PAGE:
2018-09-28
CLOSING THE LOOP
It came almost as a surprise to know that fishing gear supplier Euronete, through its parent WireCo WorldGroup, has its own recycling division, and this is now working to make use of recycled fishing gear – although the product from this reengineered netting is intended for parks and gardens rather than back to the fishing sector.
 
Kim Hansen
 
 
The background is that during the fuel crisis in the 1970s, the Lankhorst rope manufacturing business, which after the merger with Euronete subsequently became known as the Royal Lankhorst Euronete Group, began recycling its own production waste. This facility, Lankhorst Engineered Products is still in operation Sneek in the Netherlands, while the rope-making side of the company’s activities was shifted to Portugal.
Now they are working with Danish recycler Plastix, using the PE and PP pellets derived from recycled fishing gear, producing garden furniture, and the Lankhorst Engineered Products division is already set up to use this kind of material.
 
 
Netting can be recycled into many things – including these robust outdoor benches. The green colour comes from the netting.
 
‘At our Lankhorst Engineered Products division they have been producing plastic planks and poles there for years, including planks that are used for hard-wearing decking for marinas,’ Euronete’s Jeroen Dorenbusch explained.
 
‘So we wanted to build on this and explore what else could be produced using recycled material, and came up with outdoor furniture, which is bolted together from these robust planks.’
 
He added that the target market for these is primarily local authorities looking to place picnic tables and other outdoor furniture in spaces such as public parks, kindergartens and schools, and local government bodies in coastal areas have shown a particular interest in these products.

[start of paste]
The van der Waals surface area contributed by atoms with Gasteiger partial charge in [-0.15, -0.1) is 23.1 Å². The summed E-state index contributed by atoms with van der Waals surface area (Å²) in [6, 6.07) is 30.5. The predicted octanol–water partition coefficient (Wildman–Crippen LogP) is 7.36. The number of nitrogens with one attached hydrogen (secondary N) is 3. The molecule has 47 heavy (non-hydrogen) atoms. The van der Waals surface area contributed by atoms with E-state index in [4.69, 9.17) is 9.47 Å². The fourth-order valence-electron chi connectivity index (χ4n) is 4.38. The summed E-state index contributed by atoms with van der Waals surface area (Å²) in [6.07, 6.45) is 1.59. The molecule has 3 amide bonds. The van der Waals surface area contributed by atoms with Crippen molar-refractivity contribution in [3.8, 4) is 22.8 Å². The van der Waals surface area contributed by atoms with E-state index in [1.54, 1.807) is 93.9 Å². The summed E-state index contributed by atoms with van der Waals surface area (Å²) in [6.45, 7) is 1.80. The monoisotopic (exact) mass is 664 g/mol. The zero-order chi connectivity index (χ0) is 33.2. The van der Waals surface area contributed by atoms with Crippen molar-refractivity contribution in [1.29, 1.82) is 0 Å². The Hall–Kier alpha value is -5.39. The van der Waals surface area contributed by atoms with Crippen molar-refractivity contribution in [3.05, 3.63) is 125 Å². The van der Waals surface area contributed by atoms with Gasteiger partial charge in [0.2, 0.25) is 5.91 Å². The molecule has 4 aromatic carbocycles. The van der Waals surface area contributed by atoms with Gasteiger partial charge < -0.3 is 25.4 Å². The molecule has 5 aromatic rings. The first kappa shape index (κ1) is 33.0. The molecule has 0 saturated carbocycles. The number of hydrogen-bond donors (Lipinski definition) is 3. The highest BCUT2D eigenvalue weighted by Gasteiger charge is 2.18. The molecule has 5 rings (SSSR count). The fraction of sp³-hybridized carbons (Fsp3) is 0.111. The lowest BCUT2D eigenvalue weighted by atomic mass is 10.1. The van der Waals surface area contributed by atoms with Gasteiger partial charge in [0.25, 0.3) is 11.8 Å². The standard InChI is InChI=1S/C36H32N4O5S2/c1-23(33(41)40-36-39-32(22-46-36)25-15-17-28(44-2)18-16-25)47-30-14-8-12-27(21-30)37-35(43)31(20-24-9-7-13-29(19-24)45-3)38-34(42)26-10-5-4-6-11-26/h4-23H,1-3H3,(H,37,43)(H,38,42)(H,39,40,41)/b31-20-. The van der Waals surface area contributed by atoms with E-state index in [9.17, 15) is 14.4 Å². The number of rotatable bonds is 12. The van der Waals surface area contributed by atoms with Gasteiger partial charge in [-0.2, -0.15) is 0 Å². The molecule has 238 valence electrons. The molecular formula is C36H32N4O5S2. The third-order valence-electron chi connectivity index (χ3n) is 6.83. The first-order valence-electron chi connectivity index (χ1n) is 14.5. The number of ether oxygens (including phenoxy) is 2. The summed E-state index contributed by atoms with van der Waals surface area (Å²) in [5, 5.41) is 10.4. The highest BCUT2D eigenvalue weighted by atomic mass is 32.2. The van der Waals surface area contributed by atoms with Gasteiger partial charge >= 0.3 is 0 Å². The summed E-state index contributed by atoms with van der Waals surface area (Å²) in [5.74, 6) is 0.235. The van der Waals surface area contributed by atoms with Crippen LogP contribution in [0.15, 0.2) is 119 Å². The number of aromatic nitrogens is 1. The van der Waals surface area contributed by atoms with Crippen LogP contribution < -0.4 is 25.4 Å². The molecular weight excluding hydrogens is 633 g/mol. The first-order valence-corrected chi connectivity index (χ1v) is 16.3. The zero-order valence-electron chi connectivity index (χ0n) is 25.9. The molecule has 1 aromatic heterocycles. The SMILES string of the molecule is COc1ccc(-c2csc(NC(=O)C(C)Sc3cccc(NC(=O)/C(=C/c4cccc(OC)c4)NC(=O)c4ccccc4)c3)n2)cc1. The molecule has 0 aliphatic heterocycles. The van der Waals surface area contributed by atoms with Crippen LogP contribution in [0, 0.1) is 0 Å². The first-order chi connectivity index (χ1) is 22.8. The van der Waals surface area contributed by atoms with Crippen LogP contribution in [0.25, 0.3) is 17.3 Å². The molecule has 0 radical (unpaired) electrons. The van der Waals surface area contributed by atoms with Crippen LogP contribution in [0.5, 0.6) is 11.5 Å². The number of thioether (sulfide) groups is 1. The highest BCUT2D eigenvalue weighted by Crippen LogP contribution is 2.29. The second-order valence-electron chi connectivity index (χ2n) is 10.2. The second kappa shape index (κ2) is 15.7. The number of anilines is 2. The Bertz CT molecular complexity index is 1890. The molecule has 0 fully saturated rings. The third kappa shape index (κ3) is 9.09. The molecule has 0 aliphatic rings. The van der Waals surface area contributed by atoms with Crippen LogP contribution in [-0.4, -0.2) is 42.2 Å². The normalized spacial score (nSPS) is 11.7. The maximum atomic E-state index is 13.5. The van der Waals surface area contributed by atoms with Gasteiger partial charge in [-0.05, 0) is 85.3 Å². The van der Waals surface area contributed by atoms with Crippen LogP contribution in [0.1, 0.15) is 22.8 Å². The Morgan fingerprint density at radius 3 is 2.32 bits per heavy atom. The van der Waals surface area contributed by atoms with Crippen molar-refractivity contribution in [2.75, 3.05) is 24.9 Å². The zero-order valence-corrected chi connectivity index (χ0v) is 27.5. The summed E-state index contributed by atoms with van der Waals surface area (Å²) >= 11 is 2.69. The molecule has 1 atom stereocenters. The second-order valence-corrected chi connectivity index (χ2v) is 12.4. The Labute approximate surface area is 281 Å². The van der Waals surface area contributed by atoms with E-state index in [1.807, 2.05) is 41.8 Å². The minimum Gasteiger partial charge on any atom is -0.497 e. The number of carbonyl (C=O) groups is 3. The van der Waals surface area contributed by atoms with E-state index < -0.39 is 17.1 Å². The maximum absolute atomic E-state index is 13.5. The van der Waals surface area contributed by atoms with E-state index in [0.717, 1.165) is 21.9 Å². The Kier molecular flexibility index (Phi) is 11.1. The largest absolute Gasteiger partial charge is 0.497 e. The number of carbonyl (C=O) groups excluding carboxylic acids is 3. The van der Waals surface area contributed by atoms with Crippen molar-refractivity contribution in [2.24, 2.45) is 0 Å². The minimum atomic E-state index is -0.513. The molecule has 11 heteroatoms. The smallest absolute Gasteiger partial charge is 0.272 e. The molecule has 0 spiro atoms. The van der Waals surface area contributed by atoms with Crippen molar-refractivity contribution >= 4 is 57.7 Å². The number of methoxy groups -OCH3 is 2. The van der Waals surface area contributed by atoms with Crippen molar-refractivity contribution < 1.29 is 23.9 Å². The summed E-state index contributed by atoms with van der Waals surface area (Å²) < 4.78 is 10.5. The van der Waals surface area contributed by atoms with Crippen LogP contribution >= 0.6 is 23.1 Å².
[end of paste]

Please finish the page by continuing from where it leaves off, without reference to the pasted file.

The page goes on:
‘This material is not pure enough for recycling back into fishing gear, so we looked for viable uses for it. Once it has been made into furniture, this has a working lifetime of twenty or thirty years, and the main reason it it taken out of use tends to be vandalism. So this has a very long lifetime – and then it can be put back through the same process to be recycled again.’
 
He commented that for a fishing gear manufacturer, it is convenient to be able to close the loop. Fishing gear comes back after having been used, gets recycled at Plastix in Denmark, and then comes to Holland to be re-engineered into another product.
 
‘As a group, we are bringing together fishing and recycling to ensure that the loop is closed, and for us as a group it’s important to develop this responsible use of plastics and to work with co-operatives, net lofts and fishing companies to encourage them to take part in this by offering their waste to the recycling industry. As a manufacturer of ropes and netting, we are very much aware that this is going to be a challenge for the industry in the coming years and that we will have to take responsibility for the waste stream as we see the EU developing its proposals for Extended Producer Responsibility (EPR) in the future,’ he said.
 
‘It’s important for Euronete to commit to handling these waste products and to find a decent and viable use for this material. We want to demonstrate that this material is not necessarily waste, but is a raw material that genuinely has a use.’
 
Benches made from recycled netting will be on show at the Holland Fisheries Event.
 

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